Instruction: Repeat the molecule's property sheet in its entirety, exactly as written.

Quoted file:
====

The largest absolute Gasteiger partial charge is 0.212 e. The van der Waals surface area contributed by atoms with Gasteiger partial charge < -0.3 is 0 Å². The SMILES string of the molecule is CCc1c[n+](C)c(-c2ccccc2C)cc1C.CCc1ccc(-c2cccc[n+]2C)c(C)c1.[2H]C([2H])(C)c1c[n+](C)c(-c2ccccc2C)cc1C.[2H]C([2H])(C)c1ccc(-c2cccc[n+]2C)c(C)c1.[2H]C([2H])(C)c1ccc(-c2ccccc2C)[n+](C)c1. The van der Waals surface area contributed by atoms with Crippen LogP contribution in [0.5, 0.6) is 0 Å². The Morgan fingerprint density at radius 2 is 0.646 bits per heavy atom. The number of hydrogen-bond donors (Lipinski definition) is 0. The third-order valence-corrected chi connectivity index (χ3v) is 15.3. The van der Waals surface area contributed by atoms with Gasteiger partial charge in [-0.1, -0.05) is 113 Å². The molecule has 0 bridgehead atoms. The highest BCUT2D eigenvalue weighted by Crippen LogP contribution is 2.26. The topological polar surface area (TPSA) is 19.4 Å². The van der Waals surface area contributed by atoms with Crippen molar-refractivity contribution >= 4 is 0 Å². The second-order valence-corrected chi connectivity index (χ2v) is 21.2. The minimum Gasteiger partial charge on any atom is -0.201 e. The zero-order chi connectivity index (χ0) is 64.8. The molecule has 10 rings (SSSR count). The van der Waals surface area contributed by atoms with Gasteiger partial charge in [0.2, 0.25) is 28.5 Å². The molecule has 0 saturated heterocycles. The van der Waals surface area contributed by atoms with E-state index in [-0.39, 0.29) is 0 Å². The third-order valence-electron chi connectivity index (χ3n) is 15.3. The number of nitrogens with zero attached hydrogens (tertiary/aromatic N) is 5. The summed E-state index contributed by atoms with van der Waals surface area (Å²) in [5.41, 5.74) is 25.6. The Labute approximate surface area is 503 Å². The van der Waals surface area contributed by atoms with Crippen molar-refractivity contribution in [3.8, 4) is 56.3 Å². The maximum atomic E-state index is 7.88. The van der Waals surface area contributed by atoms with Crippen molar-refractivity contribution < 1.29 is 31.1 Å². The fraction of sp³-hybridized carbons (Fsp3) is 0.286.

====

The largest absolute Gasteiger partial charge is 0.212 e. The van der Waals surface area contributed by atoms with Gasteiger partial charge < -0.3 is 0 Å². The SMILES string of the molecule is CCc1c[n+](C)c(-c2ccccc2C)cc1C.CCc1ccc(-c2cccc[n+]2C)c(C)c1.[2H]C([2H])(C)c1c[n+](C)c(-c2ccccc2C)cc1C.[2H]C([2H])(C)c1ccc(-c2cccc[n+]2C)c(C)c1.[2H]C([2H])(C)c1ccc(-c2ccccc2C)[n+](C)c1. The van der Waals surface area contributed by atoms with Crippen LogP contribution in [0.5, 0.6) is 0 Å². The Morgan fingerprint density at radius 2 is 0.646 bits per heavy atom. The number of hydrogen-bond donors (Lipinski definition) is 0. The third-order valence-corrected chi connectivity index (χ3v) is 15.3. The van der Waals surface area contributed by atoms with Gasteiger partial charge in [-0.1, -0.05) is 113 Å². The molecule has 0 bridgehead atoms. The highest BCUT2D eigenvalue weighted by Crippen LogP contribution is 2.26. The topological polar surface area (TPSA) is 19.4 Å². The van der Waals surface area contributed by atoms with Crippen molar-refractivity contribution >= 4 is 0 Å². The second-order valence-corrected chi connectivity index (χ2v) is 21.2. The minimum Gasteiger partial charge on any atom is -0.201 e. The zero-order chi connectivity index (χ0) is 64.8. The molecule has 10 rings (SSSR count). The van der Waals surface area contributed by atoms with Gasteiger partial charge in [0.2, 0.25) is 28.5 Å². The molecule has 0 saturated heterocycles. The van der Waals surface area contributed by atoms with E-state index in [-0.39, 0.29) is 0 Å². The third-order valence-electron chi connectivity index (χ3n) is 15.3. The number of nitrogens with zero attached hydrogens (tertiary/aromatic N) is 5. The summed E-state index contributed by atoms with van der Waals surface area (Å²) in [5.41, 5.74) is 25.6. The Labute approximate surface area is 503 Å². The van der Waals surface area contributed by atoms with Crippen molar-refractivity contribution in [3.8, 4) is 56.3 Å². The maximum atomic E-state index is 7.88. The van der Waals surface area contributed by atoms with Crippen molar-refractivity contribution < 1.29 is 31.1 Å². The fraction of sp³-hybridized carbons (Fsp3) is 0.286.